Halo German Shepherds. Georgia Puppies. Sweet Basil Farm & Kennels. They sound like vacation destinations -- certainly happy havens for dogs to roam. At least, that’s what shoppers looking for a furry friend, would like to think.
But in reality, inspectors say they found dogs living in tiny cages packed with so many animals they had to sleep standing up. Others were left in muddy, feces-filled dog runs with no dry ground to place their paws.
In three months, more than 1,200 dogs have been rescued from three dog breeders across Georgia. The Department of Agriculture, GDA, had concerns about all of them, yet many animal activists feel it's the state agency that allowed the animals to suffer.
The criticism has exposed limitations in the state’s inspection system that can easily be abused.
"The nation is looking at us as a mockery. This is unacceptable," said Darcy Butkus, who heads Inspector Bark, an organization that tries to expose cases of animal abuse.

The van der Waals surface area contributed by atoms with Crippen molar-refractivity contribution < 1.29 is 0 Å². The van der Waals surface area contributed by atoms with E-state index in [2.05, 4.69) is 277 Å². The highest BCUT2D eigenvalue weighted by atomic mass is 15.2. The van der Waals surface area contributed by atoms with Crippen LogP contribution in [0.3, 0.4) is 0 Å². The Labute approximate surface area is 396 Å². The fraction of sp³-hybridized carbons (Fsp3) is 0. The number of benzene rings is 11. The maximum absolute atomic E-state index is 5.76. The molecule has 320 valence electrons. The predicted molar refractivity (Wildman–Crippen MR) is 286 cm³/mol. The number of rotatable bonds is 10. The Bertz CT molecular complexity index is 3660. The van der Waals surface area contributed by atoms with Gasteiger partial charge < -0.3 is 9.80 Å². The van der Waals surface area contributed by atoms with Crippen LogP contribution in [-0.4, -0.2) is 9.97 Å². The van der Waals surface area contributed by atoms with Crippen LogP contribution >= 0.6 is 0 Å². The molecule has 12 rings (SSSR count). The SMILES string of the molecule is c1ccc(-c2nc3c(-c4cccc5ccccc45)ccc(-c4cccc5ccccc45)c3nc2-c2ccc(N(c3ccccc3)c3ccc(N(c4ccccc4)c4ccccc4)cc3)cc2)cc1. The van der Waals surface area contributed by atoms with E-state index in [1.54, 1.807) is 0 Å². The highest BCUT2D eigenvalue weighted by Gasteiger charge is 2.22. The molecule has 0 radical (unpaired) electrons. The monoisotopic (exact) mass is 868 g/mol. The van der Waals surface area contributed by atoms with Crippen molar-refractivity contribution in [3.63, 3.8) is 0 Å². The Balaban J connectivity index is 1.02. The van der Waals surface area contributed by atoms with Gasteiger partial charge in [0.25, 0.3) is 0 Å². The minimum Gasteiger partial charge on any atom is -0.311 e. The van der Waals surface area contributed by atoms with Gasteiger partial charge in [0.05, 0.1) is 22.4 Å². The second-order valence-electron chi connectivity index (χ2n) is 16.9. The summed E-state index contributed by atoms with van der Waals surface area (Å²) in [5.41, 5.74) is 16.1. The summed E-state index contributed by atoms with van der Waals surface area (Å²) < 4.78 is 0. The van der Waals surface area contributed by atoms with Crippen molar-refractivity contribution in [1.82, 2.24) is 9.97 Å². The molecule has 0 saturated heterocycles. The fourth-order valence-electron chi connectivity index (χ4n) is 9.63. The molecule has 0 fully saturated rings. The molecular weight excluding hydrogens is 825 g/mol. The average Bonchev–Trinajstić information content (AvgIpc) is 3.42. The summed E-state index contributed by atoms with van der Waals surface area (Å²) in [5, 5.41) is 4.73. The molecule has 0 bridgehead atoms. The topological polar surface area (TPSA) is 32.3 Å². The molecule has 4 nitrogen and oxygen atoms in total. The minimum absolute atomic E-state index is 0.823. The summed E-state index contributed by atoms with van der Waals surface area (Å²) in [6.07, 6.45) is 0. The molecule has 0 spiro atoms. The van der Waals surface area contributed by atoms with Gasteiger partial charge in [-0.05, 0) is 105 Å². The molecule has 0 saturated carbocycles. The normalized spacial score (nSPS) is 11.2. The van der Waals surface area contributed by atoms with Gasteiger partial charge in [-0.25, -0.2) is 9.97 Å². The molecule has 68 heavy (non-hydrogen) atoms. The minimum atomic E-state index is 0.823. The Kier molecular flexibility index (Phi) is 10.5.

Indeed, U.S. Senator Dick Durbin of Illinois sent a letter to the U.S. Department of Agriculture, asking it to step up its own inspections of breeders, citing another massive pet rescue in Georgia.
On a spring day, Reveal investigator Rebecca Lindstrom traveled to Montgomery County to meet a dog named Boss. The beautiful, silvery white German Shepherd commanded attention, even as he stood from a distance. Boss was the last of nearly 300 German shepherds rescued from Halo German Shepherds earlier this year.
“He won’t let me touch him,” Commissioner Greg Palmer said. “He probably never will.”
Palmer stayed on the property several nights during the rescue and built a bond with Boss. The dog was found in an enclosed patio at the house. He was the guard dog, but Palmer knew it was Boss that needed the protection.
“It was just horrible, horrible conditions," remembered Palmer.
Months before, Angela Powell, the owner of Halo German Shepherds, was arrested for cruelty to animals. Police reports and email chains show concerned citizens in two counties repeatedly contacting animal control, law enforcement and the GDA, demanding better care for the dogs.